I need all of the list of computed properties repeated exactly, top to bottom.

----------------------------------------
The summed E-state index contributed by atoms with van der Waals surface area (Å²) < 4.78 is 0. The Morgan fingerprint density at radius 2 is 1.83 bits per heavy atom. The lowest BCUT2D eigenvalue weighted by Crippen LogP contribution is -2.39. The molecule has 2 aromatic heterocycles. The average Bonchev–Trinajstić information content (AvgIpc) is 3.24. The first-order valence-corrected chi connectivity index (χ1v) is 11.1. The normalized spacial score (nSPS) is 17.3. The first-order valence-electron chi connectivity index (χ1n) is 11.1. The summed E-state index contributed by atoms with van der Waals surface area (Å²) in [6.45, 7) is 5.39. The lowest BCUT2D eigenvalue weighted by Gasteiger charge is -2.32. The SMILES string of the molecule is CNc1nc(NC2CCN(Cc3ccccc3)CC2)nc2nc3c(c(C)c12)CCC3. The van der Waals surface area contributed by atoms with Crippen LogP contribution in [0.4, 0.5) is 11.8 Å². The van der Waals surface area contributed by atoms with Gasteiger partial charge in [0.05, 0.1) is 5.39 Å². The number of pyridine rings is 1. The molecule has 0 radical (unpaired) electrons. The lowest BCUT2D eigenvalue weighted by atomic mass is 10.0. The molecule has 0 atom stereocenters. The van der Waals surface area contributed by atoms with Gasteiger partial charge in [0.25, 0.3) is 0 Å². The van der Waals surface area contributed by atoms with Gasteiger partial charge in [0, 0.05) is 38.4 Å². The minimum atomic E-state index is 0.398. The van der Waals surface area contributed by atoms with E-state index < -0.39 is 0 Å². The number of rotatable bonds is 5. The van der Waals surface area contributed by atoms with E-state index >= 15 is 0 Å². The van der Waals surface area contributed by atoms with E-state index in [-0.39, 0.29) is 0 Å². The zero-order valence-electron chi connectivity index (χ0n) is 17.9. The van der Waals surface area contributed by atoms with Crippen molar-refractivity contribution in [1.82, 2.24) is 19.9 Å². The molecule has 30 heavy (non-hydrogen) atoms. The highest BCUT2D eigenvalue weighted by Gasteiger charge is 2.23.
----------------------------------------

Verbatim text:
The summed E-state index contributed by atoms with van der Waals surface area (Å²) < 4.78 is 0. The Morgan fingerprint density at radius 2 is 1.83 bits per heavy atom. The lowest BCUT2D eigenvalue weighted by Crippen LogP contribution is -2.39. The molecule has 2 aromatic heterocycles. The average Bonchev–Trinajstić information content (AvgIpc) is 3.24. The first-order valence-corrected chi connectivity index (χ1v) is 11.1. The normalized spacial score (nSPS) is 17.3. The first-order valence-electron chi connectivity index (χ1n) is 11.1. The summed E-state index contributed by atoms with van der Waals surface area (Å²) in [6.45, 7) is 5.39. The lowest BCUT2D eigenvalue weighted by Gasteiger charge is -2.32. The SMILES string of the molecule is CNc1nc(NC2CCN(Cc3ccccc3)CC2)nc2nc3c(c(C)c12)CCC3. The van der Waals surface area contributed by atoms with Crippen LogP contribution in [0.4, 0.5) is 11.8 Å². The van der Waals surface area contributed by atoms with Gasteiger partial charge in [0.05, 0.1) is 5.39 Å². The number of pyridine rings is 1. The molecule has 0 radical (unpaired) electrons. The lowest BCUT2D eigenvalue weighted by atomic mass is 10.0. The molecule has 0 atom stereocenters. The van der Waals surface area contributed by atoms with Gasteiger partial charge in [0.25, 0.3) is 0 Å². The van der Waals surface area contributed by atoms with Gasteiger partial charge in [0, 0.05) is 38.4 Å². The minimum atomic E-state index is 0.398. The van der Waals surface area contributed by atoms with E-state index < -0.39 is 0 Å². The number of rotatable bonds is 5. The van der Waals surface area contributed by atoms with E-state index >= 15 is 0 Å². The van der Waals surface area contributed by atoms with E-state index in [-0.39, 0.29) is 0 Å². The zero-order valence-electron chi connectivity index (χ0n) is 17.9. The van der Waals surface area contributed by atoms with Crippen molar-refractivity contribution in [1.82, 2.24) is 19.9 Å². The molecule has 30 heavy (non-hydrogen) atoms. The highest BCUT2D eigenvalue weighted by Gasteiger charge is 2.23.